What the seasons teach us about change

Fall.

This is the season when the trees undress and the people cover up. Once again, the seasons teach us how shared conditions lead living things to change in different ways. They illustrate how things being opposites do not equal one positive and one negative, but both necessary and synchronized adjustments.

I have lost a couple friends since the summer. First, Nicole in July, who was the daughter of one of the mother figures in my adult life, and most recently, a friend who died unexpectedly the morning following the lunar eclipse.

He worked hard on himself, to be compassionate, perceptive, and resolute. He lived his life in the service of others’ needs, maybe, sometimes, too much so. He was a friend, a mentor, a builder, and a healer for many of us who knew him, and he was strong for the people he cared about in the way we all must now be strong for him.

He hung himself from a tree, and there is a lesson to be taken here for those of us who are open to it. The trees are beautiful and give us many things. They give us the oxygen we breathe and protection from the sun. They are also strong in a way that is unrelenting, and that which does not relent will bear the weight of what its power can take from others.

The trees are showing us right now how beautiful it is to let things go. They are also showing us that what remains must endure the cold.

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My friend once asserted that in our actions and honoring of people, we should put our community first, then our family, and lastly, ourselves. And as I have grieved and reflected with his partner, one of my longest term friends and mentors, I’ve thought about how my definitions of community and family have developed and blurred into each other over the last decade.

I have a very small nuclear family. I’m an only child, my dad has been dead nearly seven years, I live far from my mom and childhood home, and most of our family is scattered across the nation or back in China and Taiwan. I haven’t even met most of the people I’m related to and haven’t seen or spoken to my paternal grandparents since I was in grade school.

Also, I spent a lot of time by myself as a kid, which has had the long-term effect of making me fiercely independent and uncompromising, for better and sometimes worse.

But my independence has taken a new shape in my adulthood. Because I’ve lived entirely in cities with no familial ties, I’ve had to get good at the things that “independent” people typically suck at, also known as being “dependent” and asking for help. It is well to know that there is no independence without dependence, something we often forget in a country and a culture that praises individualism to our own demise. Thankfully, without the barriers of familiarity, I approach nearly everyone in the same, open way. For me, blood isn’t thicker than water, and I do find teachers, family, and home wherever I go.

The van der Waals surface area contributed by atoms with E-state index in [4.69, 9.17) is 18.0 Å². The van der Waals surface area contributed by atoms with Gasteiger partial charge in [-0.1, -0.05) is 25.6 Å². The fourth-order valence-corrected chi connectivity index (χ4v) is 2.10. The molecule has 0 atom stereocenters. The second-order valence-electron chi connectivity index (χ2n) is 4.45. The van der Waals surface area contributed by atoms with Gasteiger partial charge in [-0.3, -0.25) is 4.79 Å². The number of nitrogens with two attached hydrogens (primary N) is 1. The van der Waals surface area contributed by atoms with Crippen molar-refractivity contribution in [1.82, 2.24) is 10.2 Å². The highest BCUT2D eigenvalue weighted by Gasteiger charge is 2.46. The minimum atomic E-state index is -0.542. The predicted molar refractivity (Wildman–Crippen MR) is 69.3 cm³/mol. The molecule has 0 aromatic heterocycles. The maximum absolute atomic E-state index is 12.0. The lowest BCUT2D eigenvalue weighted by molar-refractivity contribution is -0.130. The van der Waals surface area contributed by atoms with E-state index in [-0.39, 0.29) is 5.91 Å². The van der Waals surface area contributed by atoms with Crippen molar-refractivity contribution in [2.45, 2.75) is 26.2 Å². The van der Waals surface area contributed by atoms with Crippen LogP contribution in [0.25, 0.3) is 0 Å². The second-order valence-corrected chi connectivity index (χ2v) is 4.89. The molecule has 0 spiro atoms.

Fall in Central Wisconsin
Fall in Central Wisconsin

This hasn’t always been the case, nor has it been obvious along the way. But I know it to be true in both moments of joyous surprise and unexpected tragedy.

When two friends in Madison asked me to be witness to their marriage, and the groom asked for my approval to marry one of my best friends. (All of us are transplants.)

When my friend, mentor, and mother figure called from Milwaukee after her partner had died, and I was able to call another friend to watch my apartment and cat in Madison at the last minute, so I could pick up and leave town for the next week.

Both joy and pain can highlight just how damn good you have it and how strong of a safety network you actually have.

I wasn’t nearly so available seven years ago when my dad got sick, when I was overworked, overwhelmed, and incapable of reaching out for fear of burdening others. I thought I was tough back then, when in reality, I was rigid. I shattered under the weight, though it took years to admit that the experience was traumatizing. Unfortunately, sometimes it takes terrible things to happen for us to realize we need a paradigm shift, and then even more time to put that realization into actions and practice.

I recently wrote about how a year has passed since leaving my day job, and I’d be a liar if I claimed not to have days shaded by self-doubt, imposter syndrome, or the realization that I’ve chosen a much harder and less predictable path.

But I also know that I am building a life around my values. I have not given up security. I have changed my definition of it. Where once I was intense and urgent, I have become persistent and patient. Where once I was rigid, I have found true strength in flexibility. Where once I feared failure and loss, I have come to understand that more chances always come, that nothing in this world is new or an isolated experience, and that the missteps of the past are not losses or failures, but lessons in how to do better next time.

I hope, that for these lessons, I am a better daughter, student, partner, and teammate, to my own mother and to the people who have stepped into the parental and mentor roles in my adult life when I have needed them. I hope that what I could not handle alone as a child who thought she was an adult, I am ready to rise and face as an adult who embraces that she will always be a child.

Fall in Central Wisconsin.
Fall in Central Wisconsin.

This is the season when the trees undress and the people cover up. Once again, the seasons teach us about repetition and ritual, about the cycle of activity and rest, about how to fall so that we may continue.